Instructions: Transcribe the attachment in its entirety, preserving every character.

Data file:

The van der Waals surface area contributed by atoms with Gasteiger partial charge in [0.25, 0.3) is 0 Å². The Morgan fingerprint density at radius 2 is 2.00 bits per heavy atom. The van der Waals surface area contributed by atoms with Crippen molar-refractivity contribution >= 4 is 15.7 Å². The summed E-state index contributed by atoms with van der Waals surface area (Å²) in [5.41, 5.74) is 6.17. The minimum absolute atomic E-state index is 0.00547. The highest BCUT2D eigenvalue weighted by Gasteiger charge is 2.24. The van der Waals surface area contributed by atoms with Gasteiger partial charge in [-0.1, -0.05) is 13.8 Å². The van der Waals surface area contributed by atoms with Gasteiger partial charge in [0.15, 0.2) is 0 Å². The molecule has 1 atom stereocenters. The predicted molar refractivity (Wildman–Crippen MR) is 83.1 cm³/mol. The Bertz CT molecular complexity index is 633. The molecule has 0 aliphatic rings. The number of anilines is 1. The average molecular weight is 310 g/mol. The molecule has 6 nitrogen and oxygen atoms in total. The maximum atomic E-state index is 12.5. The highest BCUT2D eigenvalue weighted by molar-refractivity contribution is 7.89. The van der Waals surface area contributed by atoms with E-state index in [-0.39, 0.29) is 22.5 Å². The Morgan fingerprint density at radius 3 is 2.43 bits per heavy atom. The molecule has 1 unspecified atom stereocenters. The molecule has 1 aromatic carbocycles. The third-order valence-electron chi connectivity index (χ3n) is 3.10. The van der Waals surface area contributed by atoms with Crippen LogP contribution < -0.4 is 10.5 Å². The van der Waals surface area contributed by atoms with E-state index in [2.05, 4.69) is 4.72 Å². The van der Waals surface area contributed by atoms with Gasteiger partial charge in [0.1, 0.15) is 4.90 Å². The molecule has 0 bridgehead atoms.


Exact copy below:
The van der Waals surface area contributed by atoms with Gasteiger partial charge in [0.25, 0.3) is 0 Å². The Morgan fingerprint density at radius 2 is 2.00 bits per heavy atom. The van der Waals surface area contributed by atoms with Crippen molar-refractivity contribution >= 4 is 15.7 Å². The summed E-state index contributed by atoms with van der Waals surface area (Å²) in [5.41, 5.74) is 6.17. The minimum absolute atomic E-state index is 0.00547. The highest BCUT2D eigenvalue weighted by Gasteiger charge is 2.24. The van der Waals surface area contributed by atoms with Gasteiger partial charge in [-0.1, -0.05) is 13.8 Å². The van der Waals surface area contributed by atoms with Gasteiger partial charge in [0.15, 0.2) is 0 Å². The molecule has 1 atom stereocenters. The predicted molar refractivity (Wildman–Crippen MR) is 83.1 cm³/mol. The Bertz CT molecular complexity index is 633. The molecule has 0 aliphatic rings. The number of anilines is 1. The average molecular weight is 310 g/mol. The molecule has 6 nitrogen and oxygen atoms in total. The maximum atomic E-state index is 12.5. The highest BCUT2D eigenvalue weighted by molar-refractivity contribution is 7.89. The van der Waals surface area contributed by atoms with E-state index in [-0.39, 0.29) is 22.5 Å². The Morgan fingerprint density at radius 3 is 2.43 bits per heavy atom. The molecule has 1 unspecified atom stereocenters. The molecule has 1 aromatic carbocycles. The third-order valence-electron chi connectivity index (χ3n) is 3.10. The van der Waals surface area contributed by atoms with Crippen LogP contribution < -0.4 is 10.5 Å². The van der Waals surface area contributed by atoms with E-state index in [2.05, 4.69) is 4.72 Å². The van der Waals surface area contributed by atoms with Gasteiger partial charge in [0.1, 0.15) is 4.90 Å². The molecule has 0 bridgehead atoms.